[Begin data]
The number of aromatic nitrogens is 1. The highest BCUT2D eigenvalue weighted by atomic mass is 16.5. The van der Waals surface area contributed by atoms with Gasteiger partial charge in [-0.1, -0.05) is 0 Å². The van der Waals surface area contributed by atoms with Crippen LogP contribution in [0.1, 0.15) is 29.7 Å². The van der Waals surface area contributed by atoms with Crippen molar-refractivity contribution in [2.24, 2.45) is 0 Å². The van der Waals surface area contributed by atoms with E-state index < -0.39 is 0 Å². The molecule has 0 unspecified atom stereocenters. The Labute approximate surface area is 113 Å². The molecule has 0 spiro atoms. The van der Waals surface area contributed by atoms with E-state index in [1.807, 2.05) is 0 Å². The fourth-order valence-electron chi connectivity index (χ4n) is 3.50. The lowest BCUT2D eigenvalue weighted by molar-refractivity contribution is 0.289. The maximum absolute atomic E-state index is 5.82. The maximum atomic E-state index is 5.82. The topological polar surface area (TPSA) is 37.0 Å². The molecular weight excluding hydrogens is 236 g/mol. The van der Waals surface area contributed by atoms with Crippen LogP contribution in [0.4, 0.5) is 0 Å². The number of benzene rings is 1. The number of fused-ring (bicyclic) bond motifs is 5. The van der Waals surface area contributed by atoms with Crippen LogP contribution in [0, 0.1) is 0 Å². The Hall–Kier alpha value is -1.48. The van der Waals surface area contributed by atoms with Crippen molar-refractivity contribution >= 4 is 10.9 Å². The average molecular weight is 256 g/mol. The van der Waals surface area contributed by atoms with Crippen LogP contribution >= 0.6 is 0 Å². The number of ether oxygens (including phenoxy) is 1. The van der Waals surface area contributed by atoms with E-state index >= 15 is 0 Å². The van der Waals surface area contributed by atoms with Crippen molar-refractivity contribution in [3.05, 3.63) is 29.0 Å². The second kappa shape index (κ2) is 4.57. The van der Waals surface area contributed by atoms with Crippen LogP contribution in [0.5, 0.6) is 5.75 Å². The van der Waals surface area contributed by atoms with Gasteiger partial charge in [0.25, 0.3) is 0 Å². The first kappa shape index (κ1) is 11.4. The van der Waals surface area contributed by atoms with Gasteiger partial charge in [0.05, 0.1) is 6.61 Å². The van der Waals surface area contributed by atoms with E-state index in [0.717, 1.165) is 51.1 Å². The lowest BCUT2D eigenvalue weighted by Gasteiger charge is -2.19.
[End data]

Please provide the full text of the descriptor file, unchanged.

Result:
The number of aromatic nitrogens is 1. The highest BCUT2D eigenvalue weighted by atomic mass is 16.5. The van der Waals surface area contributed by atoms with Gasteiger partial charge in [-0.1, -0.05) is 0 Å². The van der Waals surface area contributed by atoms with Crippen LogP contribution in [0.1, 0.15) is 29.7 Å². The van der Waals surface area contributed by atoms with Crippen molar-refractivity contribution in [2.24, 2.45) is 0 Å². The van der Waals surface area contributed by atoms with E-state index < -0.39 is 0 Å². The molecule has 0 unspecified atom stereocenters. The Labute approximate surface area is 113 Å². The molecule has 0 spiro atoms. The van der Waals surface area contributed by atoms with E-state index in [1.807, 2.05) is 0 Å². The fourth-order valence-electron chi connectivity index (χ4n) is 3.50. The lowest BCUT2D eigenvalue weighted by molar-refractivity contribution is 0.289. The maximum absolute atomic E-state index is 5.82. The maximum atomic E-state index is 5.82. The topological polar surface area (TPSA) is 37.0 Å². The molecular weight excluding hydrogens is 236 g/mol. The van der Waals surface area contributed by atoms with Crippen LogP contribution in [0.4, 0.5) is 0 Å². The number of benzene rings is 1. The number of fused-ring (bicyclic) bond motifs is 5. The van der Waals surface area contributed by atoms with Crippen LogP contribution in [0, 0.1) is 0 Å². The Hall–Kier alpha value is -1.48. The van der Waals surface area contributed by atoms with Crippen molar-refractivity contribution >= 4 is 10.9 Å². The average molecular weight is 256 g/mol. The van der Waals surface area contributed by atoms with Crippen LogP contribution >= 0.6 is 0 Å². The number of ether oxygens (including phenoxy) is 1. The van der Waals surface area contributed by atoms with E-state index >= 15 is 0 Å². The van der Waals surface area contributed by atoms with Crippen molar-refractivity contribution in [3.05, 3.63) is 29.0 Å². The second kappa shape index (κ2) is 4.57. The van der Waals surface area contributed by atoms with Crippen LogP contribution in [0.5, 0.6) is 5.75 Å². The van der Waals surface area contributed by atoms with Gasteiger partial charge in [0.25, 0.3) is 0 Å². The first kappa shape index (κ1) is 11.4. The van der Waals surface area contributed by atoms with Gasteiger partial charge in [0.05, 0.1) is 6.61 Å². The van der Waals surface area contributed by atoms with E-state index in [0.717, 1.165) is 51.1 Å². The lowest BCUT2D eigenvalue weighted by Gasteiger charge is -2.19.